It is now recognised that trade deficit and current account deficits would widen if the government and the monetary authorities did not give up their stand-off position; and they should do much more beyond offering Band-Aid solutions. Their efforts to attract more inflows of capital of short term variety have proved futile.
Although India’s think tank Niti Aayog’s vice chairman Rajiv Kumar made a statement in August that he was not worried the about the falling rupee but he was more concerned with widening trade deficit, it is now widely recognized that depreciation of Indian currency has made the imports more expensive and exports have not expanded to bridge the current account deficit.
The current account deficit of 1.9% of GDP in fiscal year 2017-18 is likely to be up to 2.8% in 2018-19, which would only intensify further pressure on exchange rate.
The landed value of imports of the petroleum crude has gone up in terms of rupees. The price of oil has always been denominated in US dollar. If the crude oil price goes up in dollar terms we have the effects of two whammies. International reserves are also going down from $ 426 billion, registered as a historical record for India in April, declined in August to about $399 billion. Of course, there is another reason as well. The Reserve Bank of India (RBI) has also sold dollars to reduce the volatility in encage rate fluctuations, as it does not target any specific level of exchange rate, nominal or real.
About 80% of India’s crude requirements are met by imports; the demand is inelastic with respect to price of the crude; and nearly 50% of India’s total imports are the crude.
Price of crude is now feared to touch $100 per barrel soon, since Organisation of Petroleum Exporting Countries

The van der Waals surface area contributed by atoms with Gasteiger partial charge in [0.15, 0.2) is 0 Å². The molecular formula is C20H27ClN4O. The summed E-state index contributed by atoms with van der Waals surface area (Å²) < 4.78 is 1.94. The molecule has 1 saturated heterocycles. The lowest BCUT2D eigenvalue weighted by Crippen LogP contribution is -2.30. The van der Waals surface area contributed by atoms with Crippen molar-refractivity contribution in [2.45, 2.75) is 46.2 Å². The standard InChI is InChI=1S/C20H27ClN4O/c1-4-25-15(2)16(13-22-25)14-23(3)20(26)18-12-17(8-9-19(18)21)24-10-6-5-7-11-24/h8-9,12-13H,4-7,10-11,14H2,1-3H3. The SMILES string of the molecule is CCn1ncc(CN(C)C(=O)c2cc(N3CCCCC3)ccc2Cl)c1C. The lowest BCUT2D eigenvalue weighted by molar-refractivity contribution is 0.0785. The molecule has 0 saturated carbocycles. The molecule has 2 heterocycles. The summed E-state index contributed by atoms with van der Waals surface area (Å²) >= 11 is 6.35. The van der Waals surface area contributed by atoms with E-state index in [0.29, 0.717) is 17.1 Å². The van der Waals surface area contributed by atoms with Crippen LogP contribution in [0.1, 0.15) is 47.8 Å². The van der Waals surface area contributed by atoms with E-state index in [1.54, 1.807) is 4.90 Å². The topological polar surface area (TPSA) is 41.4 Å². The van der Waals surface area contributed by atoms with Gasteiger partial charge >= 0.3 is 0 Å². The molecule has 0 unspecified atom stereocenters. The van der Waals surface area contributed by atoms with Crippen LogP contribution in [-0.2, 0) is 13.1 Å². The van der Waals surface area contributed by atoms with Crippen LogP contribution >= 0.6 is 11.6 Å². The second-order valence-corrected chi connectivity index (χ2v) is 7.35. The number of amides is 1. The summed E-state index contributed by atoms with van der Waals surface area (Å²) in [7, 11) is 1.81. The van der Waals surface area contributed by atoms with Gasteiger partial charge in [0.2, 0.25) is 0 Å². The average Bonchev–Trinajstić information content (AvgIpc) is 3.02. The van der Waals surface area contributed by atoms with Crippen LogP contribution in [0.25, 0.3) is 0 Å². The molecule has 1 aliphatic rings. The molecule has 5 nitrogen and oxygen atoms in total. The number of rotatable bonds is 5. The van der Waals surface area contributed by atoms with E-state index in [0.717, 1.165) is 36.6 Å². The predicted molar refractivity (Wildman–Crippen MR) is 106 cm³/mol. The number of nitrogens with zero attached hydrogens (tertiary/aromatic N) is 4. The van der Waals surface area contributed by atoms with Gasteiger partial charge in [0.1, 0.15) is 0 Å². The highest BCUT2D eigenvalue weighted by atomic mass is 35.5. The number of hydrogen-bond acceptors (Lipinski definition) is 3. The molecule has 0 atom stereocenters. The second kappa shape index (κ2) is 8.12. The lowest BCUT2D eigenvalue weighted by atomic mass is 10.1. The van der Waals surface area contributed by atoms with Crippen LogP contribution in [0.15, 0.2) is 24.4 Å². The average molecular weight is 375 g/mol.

(OPEC) made it clear it would not raise output in the face of a likely shortage. The rise in the oil price beyond $70/barrel is generally considered a dangerous level. It is estimated that every $10 increase in price in oil would raise trade and current account deficit in the balance of payment accounts by $ 9 billion, which is around 0.3% of gross domestic product. If it touches $90/barrel, the current account deficit would reach 3.6% of GDP, which is currently around 2.4% having risen from 1.9% of GDP in March 2018? Certainly the prediction that the crude price would touch $100/barrel has explosive consequences on Indian economy.
Net International investment position
Can we blame all the ills on oil price and other external factors alone?
How about our own faults? Are they not relevant?
Certainly, there are some policy errors. We made poor judgments. We neglected one major source of external earnings: promoting and diversifying exports. We left to one single source the finance trade and current account deficits in the balance of payments. It was all because India presented an attractive destination for earning higher returns. The private and institutional investors overseas poured in their funds in emerging economies, including India, since the 2008 financial crisis days when the advanced countries kept low rates of interest. Once the recessionary conditions faded and advanced economies, notably the US, recovered and with normalisation of interest and pronouncements by the US Federal Reserve Board indicating that there would be a series of interest rates in 2018, the single source on which India has depended all these years dried up. India was rudely shaken.
Dependency on hot moneys